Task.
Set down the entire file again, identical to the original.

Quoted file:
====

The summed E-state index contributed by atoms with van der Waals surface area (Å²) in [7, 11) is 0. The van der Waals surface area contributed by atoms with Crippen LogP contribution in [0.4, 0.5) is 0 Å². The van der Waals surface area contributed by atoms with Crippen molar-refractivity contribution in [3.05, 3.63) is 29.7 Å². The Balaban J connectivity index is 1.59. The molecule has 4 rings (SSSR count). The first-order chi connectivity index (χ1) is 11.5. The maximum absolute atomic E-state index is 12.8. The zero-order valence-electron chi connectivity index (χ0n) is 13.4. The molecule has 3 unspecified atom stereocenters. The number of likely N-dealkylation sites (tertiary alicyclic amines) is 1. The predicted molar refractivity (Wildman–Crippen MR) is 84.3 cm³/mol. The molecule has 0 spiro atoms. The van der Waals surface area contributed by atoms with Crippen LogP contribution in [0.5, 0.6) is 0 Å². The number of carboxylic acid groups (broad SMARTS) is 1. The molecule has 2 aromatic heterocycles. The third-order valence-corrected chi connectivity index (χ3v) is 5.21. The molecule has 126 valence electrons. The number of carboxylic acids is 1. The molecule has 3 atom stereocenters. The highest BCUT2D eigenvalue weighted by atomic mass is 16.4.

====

The summed E-state index contributed by atoms with van der Waals surface area (Å²) in [7, 11) is 0. The van der Waals surface area contributed by atoms with Crippen LogP contribution in [0.4, 0.5) is 0 Å². The van der Waals surface area contributed by atoms with Crippen molar-refractivity contribution in [3.05, 3.63) is 29.7 Å². The Balaban J connectivity index is 1.59. The molecule has 4 rings (SSSR count). The first-order chi connectivity index (χ1) is 11.5. The maximum absolute atomic E-state index is 12.8. The zero-order valence-electron chi connectivity index (χ0n) is 13.4. The molecule has 3 unspecified atom stereocenters. The number of likely N-dealkylation sites (tertiary alicyclic amines) is 1. The predicted molar refractivity (Wildman–Crippen MR) is 84.3 cm³/mol. The molecule has 0 spiro atoms. The van der Waals surface area contributed by atoms with Crippen LogP contribution in [0.5, 0.6) is 0 Å². The number of carboxylic acid groups (broad SMARTS) is 1. The molecule has 2 aromatic heterocycles. The third-order valence-corrected chi connectivity index (χ3v) is 5.21. The molecule has 126 valence electrons. The number of carboxylic acids is 1. The molecule has 3 atom stereocenters. The highest BCUT2D eigenvalue weighted by atomic mass is 16.4.